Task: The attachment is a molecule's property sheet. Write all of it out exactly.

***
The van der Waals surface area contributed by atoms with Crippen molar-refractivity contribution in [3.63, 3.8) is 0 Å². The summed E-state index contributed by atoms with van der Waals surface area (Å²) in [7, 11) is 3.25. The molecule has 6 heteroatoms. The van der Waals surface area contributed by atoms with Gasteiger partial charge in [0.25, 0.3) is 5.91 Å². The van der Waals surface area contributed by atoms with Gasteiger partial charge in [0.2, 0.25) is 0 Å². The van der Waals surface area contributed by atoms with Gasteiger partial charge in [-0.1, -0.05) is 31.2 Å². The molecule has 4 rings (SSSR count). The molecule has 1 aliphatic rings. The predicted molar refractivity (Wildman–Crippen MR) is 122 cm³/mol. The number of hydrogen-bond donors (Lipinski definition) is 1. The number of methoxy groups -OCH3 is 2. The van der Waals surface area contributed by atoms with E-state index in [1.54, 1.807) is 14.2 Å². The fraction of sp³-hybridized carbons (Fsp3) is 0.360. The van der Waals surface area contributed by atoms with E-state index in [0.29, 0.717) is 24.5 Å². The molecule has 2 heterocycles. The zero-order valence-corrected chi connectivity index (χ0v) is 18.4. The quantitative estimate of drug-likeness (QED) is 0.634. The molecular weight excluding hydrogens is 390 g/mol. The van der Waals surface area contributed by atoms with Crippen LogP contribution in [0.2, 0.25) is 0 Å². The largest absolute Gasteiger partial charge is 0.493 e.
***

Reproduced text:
The van der Waals surface area contributed by atoms with Crippen molar-refractivity contribution in [3.63, 3.8) is 0 Å². The summed E-state index contributed by atoms with van der Waals surface area (Å²) in [7, 11) is 3.25. The molecule has 6 heteroatoms. The van der Waals surface area contributed by atoms with Gasteiger partial charge in [0.25, 0.3) is 5.91 Å². The van der Waals surface area contributed by atoms with Gasteiger partial charge in [0.2, 0.25) is 0 Å². The van der Waals surface area contributed by atoms with Gasteiger partial charge in [-0.1, -0.05) is 31.2 Å². The molecule has 4 rings (SSSR count). The molecule has 1 aliphatic rings. The predicted molar refractivity (Wildman–Crippen MR) is 122 cm³/mol. The number of hydrogen-bond donors (Lipinski definition) is 1. The number of methoxy groups -OCH3 is 2. The van der Waals surface area contributed by atoms with E-state index in [1.54, 1.807) is 14.2 Å². The fraction of sp³-hybridized carbons (Fsp3) is 0.360. The van der Waals surface area contributed by atoms with E-state index in [0.29, 0.717) is 24.5 Å². The molecule has 2 heterocycles. The zero-order valence-corrected chi connectivity index (χ0v) is 18.4. The quantitative estimate of drug-likeness (QED) is 0.634. The molecular weight excluding hydrogens is 390 g/mol. The van der Waals surface area contributed by atoms with Crippen LogP contribution in [0.2, 0.25) is 0 Å². The largest absolute Gasteiger partial charge is 0.493 e.